Mufaro’s Beautiful Daughters, By Bed-Stuy’s John Steptoe

March 28, 2012 Brooklyn Eagle Staff
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John Lewis Steptoe’s Mufaro’s Beautiful Daughters, An African Tale is coming soon to Brooklyn. Based on the Caldecott Award-winning children’s book of the same name, this new family musical sets the Cinderella story amidst the splendor of Zimbabwe, incorporating authentic African drumming, original songs, and powerful and majestic choreography.

The production is to be performed by the Dallas Children’s Theater on Tour, at Brooklyn Center for the Performing Arts at Brooklyn College.

Steptoe, creator of award-winning picture books for children, was born and raised in Bedford-Stuyvesant. He began drawing as a young child and received his formal art training at the High School of Art and Design in Manhattan. While still a student, he began work on his first children’s book, Stevie.

Two years later, at the age of 18, he came to national attention when Stevie appeared in its entirety in Life magazine. He would go on to illustrate 15 more picture books, 10 of which he also wrote.John Steptoe   Courtesy of The  Estate of John Steptoe

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The story of Mufaro’s Beautiful Daughters goes like this: When a great African king desires a wife, only the most perfect maidens in the land are invited to meet him. Mufaro’s daughters, two young women of very different dispositions, travel a half day’s journey through a mystical jungle and across a deep river to be presented to the king. Along the way they encounter a number of mysterious situations that test their courage, kindness and strength of spirit. Both are beautiful, but does either have the inner beauty of a potential queen?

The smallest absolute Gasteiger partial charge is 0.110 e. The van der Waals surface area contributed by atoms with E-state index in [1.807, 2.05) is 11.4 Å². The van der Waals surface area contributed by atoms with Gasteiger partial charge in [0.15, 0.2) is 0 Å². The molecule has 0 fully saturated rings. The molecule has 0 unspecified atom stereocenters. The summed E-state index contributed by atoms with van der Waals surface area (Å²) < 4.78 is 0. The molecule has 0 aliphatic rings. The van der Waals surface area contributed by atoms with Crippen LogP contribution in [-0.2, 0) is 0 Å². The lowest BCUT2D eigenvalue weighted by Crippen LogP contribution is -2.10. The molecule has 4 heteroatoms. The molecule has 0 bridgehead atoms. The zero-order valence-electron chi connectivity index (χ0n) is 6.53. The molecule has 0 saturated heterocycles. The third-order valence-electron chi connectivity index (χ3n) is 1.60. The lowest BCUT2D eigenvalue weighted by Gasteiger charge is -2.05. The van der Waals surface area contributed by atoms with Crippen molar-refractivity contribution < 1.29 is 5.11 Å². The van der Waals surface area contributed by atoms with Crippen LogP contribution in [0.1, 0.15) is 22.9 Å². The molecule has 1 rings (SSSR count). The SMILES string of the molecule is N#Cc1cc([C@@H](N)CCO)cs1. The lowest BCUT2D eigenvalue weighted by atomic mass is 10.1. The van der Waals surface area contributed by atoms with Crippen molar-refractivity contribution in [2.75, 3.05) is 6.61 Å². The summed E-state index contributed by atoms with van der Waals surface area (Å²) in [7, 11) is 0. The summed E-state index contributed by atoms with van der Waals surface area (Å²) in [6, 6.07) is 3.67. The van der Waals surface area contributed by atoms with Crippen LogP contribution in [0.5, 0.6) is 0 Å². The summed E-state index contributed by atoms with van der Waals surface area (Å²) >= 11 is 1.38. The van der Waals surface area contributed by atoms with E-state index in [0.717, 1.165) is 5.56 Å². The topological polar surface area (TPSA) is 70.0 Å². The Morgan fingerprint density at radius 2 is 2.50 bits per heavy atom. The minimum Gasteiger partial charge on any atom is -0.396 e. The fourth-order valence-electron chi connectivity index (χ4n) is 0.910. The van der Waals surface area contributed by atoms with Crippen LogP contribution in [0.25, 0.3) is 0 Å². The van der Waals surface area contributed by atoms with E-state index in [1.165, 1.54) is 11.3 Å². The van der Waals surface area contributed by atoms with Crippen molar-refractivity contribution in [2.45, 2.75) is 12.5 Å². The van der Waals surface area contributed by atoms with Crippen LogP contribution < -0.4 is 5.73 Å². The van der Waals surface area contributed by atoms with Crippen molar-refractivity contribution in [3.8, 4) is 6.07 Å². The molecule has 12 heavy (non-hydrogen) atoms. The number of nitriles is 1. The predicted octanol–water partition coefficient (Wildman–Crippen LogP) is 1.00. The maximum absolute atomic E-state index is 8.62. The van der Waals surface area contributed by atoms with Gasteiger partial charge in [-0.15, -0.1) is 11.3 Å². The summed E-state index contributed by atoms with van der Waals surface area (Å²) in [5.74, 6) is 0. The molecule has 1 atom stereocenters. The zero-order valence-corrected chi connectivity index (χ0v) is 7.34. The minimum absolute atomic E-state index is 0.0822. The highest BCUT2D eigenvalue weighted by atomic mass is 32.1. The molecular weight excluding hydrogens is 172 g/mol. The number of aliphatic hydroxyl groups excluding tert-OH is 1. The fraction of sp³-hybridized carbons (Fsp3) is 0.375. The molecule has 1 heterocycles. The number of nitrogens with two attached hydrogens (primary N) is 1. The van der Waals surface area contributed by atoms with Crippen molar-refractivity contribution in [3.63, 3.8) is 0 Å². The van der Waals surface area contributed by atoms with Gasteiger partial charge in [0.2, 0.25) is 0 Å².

The show will be immediately followed by Brooklyn Center’s fifth annual National Grid Earth Day Celebration, a free community festival.

Steptoe hoped that his books would lead children, especially African-American children, to feel pride in their origins and in who they are.

“I am not an exception to the rule among my race of people,” he said. “I am the rule. By that I mean there are a great many others like me where I come from.”

Steptoe was only 38 years old when he died at Saint Luke’s Hospital in Manhattan, following a long illness. Steptoe is one of only a handful of African-American artists who have made a successful career in children’s books.

The production is sponsored through Brooklyn Center’s Target FamilyFun series. All seats for the ’11–’12 season are $7 to $10.

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